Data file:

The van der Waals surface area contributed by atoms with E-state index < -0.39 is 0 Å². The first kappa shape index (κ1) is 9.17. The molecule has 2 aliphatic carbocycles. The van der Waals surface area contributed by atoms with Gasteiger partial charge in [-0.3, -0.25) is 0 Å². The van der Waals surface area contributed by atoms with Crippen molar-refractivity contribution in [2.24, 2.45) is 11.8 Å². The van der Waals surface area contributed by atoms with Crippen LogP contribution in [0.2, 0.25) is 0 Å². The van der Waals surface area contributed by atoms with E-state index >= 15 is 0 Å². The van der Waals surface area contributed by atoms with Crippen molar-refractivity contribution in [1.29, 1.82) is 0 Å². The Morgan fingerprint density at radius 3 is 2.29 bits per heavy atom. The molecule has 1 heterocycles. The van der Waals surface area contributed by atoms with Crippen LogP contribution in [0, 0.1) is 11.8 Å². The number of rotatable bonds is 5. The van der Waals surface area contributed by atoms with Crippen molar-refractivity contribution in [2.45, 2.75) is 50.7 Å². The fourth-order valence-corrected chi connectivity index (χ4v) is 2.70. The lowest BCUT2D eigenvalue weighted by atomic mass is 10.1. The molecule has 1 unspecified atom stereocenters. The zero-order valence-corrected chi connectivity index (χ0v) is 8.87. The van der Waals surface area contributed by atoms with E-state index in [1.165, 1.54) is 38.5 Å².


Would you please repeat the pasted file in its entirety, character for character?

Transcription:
The van der Waals surface area contributed by atoms with E-state index < -0.39 is 0 Å². The first kappa shape index (κ1) is 9.17. The molecule has 2 aliphatic carbocycles. The van der Waals surface area contributed by atoms with Gasteiger partial charge in [-0.3, -0.25) is 0 Å². The van der Waals surface area contributed by atoms with Crippen molar-refractivity contribution in [2.24, 2.45) is 11.8 Å². The van der Waals surface area contributed by atoms with Crippen LogP contribution in [0.2, 0.25) is 0 Å². The van der Waals surface area contributed by atoms with E-state index >= 15 is 0 Å². The van der Waals surface area contributed by atoms with Crippen molar-refractivity contribution in [1.29, 1.82) is 0 Å². The Morgan fingerprint density at radius 3 is 2.29 bits per heavy atom. The molecule has 1 heterocycles. The van der Waals surface area contributed by atoms with Crippen LogP contribution in [0, 0.1) is 11.8 Å². The number of rotatable bonds is 5. The van der Waals surface area contributed by atoms with Crippen molar-refractivity contribution in [2.45, 2.75) is 50.7 Å². The fourth-order valence-corrected chi connectivity index (χ4v) is 2.70. The lowest BCUT2D eigenvalue weighted by atomic mass is 10.1. The molecule has 1 unspecified atom stereocenters. The zero-order valence-corrected chi connectivity index (χ0v) is 8.87. The van der Waals surface area contributed by atoms with E-state index in [1.165, 1.54) is 38.5 Å².